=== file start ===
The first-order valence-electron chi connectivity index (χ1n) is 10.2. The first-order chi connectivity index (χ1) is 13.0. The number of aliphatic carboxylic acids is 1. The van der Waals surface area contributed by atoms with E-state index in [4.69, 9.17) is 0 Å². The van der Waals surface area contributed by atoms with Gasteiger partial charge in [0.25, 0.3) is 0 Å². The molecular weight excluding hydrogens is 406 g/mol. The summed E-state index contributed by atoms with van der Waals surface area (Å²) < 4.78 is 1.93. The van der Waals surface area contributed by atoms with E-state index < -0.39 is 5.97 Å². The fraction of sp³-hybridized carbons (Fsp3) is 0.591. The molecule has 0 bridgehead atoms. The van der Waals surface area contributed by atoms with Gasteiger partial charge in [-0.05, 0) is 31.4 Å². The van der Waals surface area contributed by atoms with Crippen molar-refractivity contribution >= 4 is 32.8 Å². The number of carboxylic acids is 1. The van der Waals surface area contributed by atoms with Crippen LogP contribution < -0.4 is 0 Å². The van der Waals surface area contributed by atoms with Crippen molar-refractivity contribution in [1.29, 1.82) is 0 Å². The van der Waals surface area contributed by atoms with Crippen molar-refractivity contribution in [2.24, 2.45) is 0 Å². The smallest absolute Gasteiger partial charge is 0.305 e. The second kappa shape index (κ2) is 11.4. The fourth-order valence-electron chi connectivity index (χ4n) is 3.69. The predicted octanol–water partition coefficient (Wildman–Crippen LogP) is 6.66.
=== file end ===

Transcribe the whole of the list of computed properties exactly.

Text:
The first-order valence-electron chi connectivity index (χ1n) is 10.2. The first-order chi connectivity index (χ1) is 13.0. The number of aliphatic carboxylic acids is 1. The van der Waals surface area contributed by atoms with E-state index in [4.69, 9.17) is 0 Å². The van der Waals surface area contributed by atoms with Gasteiger partial charge in [0.25, 0.3) is 0 Å². The molecular weight excluding hydrogens is 406 g/mol. The summed E-state index contributed by atoms with van der Waals surface area (Å²) < 4.78 is 1.93. The van der Waals surface area contributed by atoms with E-state index < -0.39 is 5.97 Å². The fraction of sp³-hybridized carbons (Fsp3) is 0.591. The molecule has 0 bridgehead atoms. The van der Waals surface area contributed by atoms with Gasteiger partial charge in [-0.05, 0) is 31.4 Å². The van der Waals surface area contributed by atoms with Crippen molar-refractivity contribution >= 4 is 32.8 Å². The number of carboxylic acids is 1. The van der Waals surface area contributed by atoms with Crippen LogP contribution < -0.4 is 0 Å². The van der Waals surface area contributed by atoms with Crippen molar-refractivity contribution in [1.29, 1.82) is 0 Å². The van der Waals surface area contributed by atoms with Crippen molar-refractivity contribution in [2.24, 2.45) is 0 Å². The smallest absolute Gasteiger partial charge is 0.305 e. The second kappa shape index (κ2) is 11.4. The fourth-order valence-electron chi connectivity index (χ4n) is 3.69. The predicted octanol–water partition coefficient (Wildman–Crippen LogP) is 6.66.